How the Holidays are Being Celebrated Amid the COVID-19 Pandemic

Written by Lainey Lynch, Rachel Schneeberg, and Ainsleigh Shipp

The holidays are a time for families to come together, however, with COVID-19 cases rising many are worried about the safety and health of their loved ones as they gather during this season. People everywhere are missing out on their yearly traditions such as traveling to their Grandma’s house on Christmas Eve or preparing the turkey on Thanksgiving. The nine-month pandemic is leading many to abandon their regular family get-togethers and sacrifice their holiday seasons to stay home and keep people safe.

Regarding Thanksgiving and Christmas, health officials are concerned about the rise in COVID with these superspreader events. The public have been warned to take precautions such as wearing masks and making sure everyone is six feet apart. Another way communities are avoiding the spread of the disease is simply staying home.  

Other countries have also seen a rise in COVID-19 over recent months; students and families who had vacations planned for visiting outside of the country have had to determine whether to go on holiday trips. Many people have family outside of the country they would usually visit, and some just like to travel for the holidays. “Europe is still not letting us back in, and just went into second lockdowns, so we decided it would be best to cancel this year,” says Junior Molly McPhillips, who would have been traveling to England and Germany for the holiday season. 

With multiple precautions required, countless people have resorted to making new traditions this holiday season. Some families have hosted virtual meetings or kept their gatherings smaller than they usually would to keep their loved ones safe. Senior David Rivera-Lopez says, “The main change was having less people over for Thanksgiving. It was just the immediate family, plus one other family (family friends), when usually more of our extended family comes over.”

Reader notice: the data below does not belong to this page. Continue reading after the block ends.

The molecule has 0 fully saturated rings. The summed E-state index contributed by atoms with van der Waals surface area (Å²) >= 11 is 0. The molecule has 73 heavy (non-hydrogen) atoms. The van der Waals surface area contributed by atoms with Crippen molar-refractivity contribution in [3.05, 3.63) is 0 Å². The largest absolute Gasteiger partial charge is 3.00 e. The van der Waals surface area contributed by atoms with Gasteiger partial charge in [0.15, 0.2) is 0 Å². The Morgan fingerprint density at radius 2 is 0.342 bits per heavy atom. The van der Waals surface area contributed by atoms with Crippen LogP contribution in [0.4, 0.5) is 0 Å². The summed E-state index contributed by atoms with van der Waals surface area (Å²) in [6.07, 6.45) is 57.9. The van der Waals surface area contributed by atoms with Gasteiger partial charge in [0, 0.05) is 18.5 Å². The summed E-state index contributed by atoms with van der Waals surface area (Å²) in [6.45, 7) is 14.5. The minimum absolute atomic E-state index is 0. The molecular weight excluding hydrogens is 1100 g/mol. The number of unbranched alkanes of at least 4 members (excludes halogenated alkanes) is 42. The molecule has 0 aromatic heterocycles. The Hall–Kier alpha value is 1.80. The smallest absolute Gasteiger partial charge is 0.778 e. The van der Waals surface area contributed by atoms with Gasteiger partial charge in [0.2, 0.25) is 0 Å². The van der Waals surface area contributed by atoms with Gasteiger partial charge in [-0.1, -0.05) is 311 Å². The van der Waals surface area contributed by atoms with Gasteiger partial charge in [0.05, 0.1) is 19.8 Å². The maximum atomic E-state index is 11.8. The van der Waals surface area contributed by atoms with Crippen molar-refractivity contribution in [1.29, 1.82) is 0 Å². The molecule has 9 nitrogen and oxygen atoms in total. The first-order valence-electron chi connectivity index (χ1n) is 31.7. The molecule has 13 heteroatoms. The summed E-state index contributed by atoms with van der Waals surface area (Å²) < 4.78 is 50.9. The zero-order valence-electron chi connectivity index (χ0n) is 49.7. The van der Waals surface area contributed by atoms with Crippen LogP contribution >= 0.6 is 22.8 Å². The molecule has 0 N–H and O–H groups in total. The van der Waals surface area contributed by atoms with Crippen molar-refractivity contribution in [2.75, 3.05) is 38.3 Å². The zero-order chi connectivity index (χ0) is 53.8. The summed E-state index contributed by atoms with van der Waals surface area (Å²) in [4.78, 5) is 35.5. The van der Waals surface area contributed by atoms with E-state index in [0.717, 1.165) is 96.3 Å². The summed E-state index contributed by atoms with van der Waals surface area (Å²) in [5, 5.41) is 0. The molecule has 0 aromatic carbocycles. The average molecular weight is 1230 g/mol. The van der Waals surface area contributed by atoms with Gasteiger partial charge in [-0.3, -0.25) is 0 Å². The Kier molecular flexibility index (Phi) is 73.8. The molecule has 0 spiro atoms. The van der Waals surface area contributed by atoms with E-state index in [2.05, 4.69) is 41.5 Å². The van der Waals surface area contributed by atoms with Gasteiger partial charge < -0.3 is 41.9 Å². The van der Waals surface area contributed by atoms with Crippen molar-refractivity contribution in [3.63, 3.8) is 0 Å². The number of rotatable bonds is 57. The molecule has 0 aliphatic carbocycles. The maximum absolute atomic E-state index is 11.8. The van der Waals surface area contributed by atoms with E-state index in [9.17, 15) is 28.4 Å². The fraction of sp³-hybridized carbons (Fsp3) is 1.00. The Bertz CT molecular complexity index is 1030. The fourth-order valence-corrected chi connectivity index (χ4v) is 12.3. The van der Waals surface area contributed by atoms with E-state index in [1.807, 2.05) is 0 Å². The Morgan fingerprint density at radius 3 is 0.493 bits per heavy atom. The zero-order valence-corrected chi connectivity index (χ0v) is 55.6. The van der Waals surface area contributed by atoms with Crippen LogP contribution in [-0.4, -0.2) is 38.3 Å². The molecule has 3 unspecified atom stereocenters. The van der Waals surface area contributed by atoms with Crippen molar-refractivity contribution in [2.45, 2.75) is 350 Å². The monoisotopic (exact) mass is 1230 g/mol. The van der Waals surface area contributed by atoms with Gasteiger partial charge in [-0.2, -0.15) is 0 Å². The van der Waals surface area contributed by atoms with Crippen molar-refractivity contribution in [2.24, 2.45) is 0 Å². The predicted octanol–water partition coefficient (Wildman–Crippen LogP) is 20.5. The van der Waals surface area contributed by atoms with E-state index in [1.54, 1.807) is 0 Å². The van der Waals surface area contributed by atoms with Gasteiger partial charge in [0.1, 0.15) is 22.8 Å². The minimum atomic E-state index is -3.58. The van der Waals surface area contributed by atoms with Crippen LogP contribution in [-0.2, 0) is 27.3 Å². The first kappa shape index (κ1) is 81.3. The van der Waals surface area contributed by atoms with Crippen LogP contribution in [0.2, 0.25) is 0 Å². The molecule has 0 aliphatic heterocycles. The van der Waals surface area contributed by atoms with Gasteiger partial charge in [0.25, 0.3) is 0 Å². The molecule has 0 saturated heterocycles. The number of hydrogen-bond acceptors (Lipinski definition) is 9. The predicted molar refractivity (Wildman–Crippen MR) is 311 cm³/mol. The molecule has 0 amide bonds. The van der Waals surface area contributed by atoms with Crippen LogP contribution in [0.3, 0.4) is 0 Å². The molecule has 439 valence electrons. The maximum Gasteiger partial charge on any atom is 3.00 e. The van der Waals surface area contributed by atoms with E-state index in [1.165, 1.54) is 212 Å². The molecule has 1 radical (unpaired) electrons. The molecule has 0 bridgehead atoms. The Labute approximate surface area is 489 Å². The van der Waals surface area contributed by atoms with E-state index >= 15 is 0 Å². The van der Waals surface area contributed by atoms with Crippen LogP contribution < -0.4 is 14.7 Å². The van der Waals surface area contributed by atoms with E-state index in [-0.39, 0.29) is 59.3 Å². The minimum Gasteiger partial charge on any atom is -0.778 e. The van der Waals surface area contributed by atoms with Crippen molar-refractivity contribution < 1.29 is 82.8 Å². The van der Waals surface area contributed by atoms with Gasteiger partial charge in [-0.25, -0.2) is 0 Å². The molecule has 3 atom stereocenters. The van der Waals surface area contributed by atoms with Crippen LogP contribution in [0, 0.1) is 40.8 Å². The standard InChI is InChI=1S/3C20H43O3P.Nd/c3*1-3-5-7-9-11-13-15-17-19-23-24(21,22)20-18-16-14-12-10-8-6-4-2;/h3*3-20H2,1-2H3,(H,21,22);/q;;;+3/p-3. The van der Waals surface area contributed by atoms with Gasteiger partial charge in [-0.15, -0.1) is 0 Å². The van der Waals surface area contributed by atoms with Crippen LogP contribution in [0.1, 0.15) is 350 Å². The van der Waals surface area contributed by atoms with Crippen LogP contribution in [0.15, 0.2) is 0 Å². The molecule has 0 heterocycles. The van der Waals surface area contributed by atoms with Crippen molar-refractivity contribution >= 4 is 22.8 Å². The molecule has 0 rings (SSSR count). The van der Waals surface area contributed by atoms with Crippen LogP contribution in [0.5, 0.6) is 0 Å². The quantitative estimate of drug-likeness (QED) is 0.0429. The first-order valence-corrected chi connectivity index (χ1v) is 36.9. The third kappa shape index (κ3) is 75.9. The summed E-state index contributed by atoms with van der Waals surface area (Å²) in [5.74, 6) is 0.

Another common activity for friends to do is what others call a “friendsgiving,” and with social distancing, many people made it possible to continue with this trend. Junior Carlie Jackson says, “My Friendsgiving was a lot of fun, but very different compared to normal Thanksgiving. The families we did it with normally spend Thanksgiving with their families as well, but because of COVID, we were not able to. It was still lots of fun!”

Even though COVID has certainly altered the way the holidays are being celebrated this year, families and friends are still finding ways to come together to bask in the holiday spirit.

Photo of the appetizers served at “friendsgiving” hosted by the Jackson family. (Photo provided by Carlie Jackson)
Photo of Senior David Rivera-Lopez and his siblings celebrating Thanksgiving. (Photo provided by David Rivera-Lopez)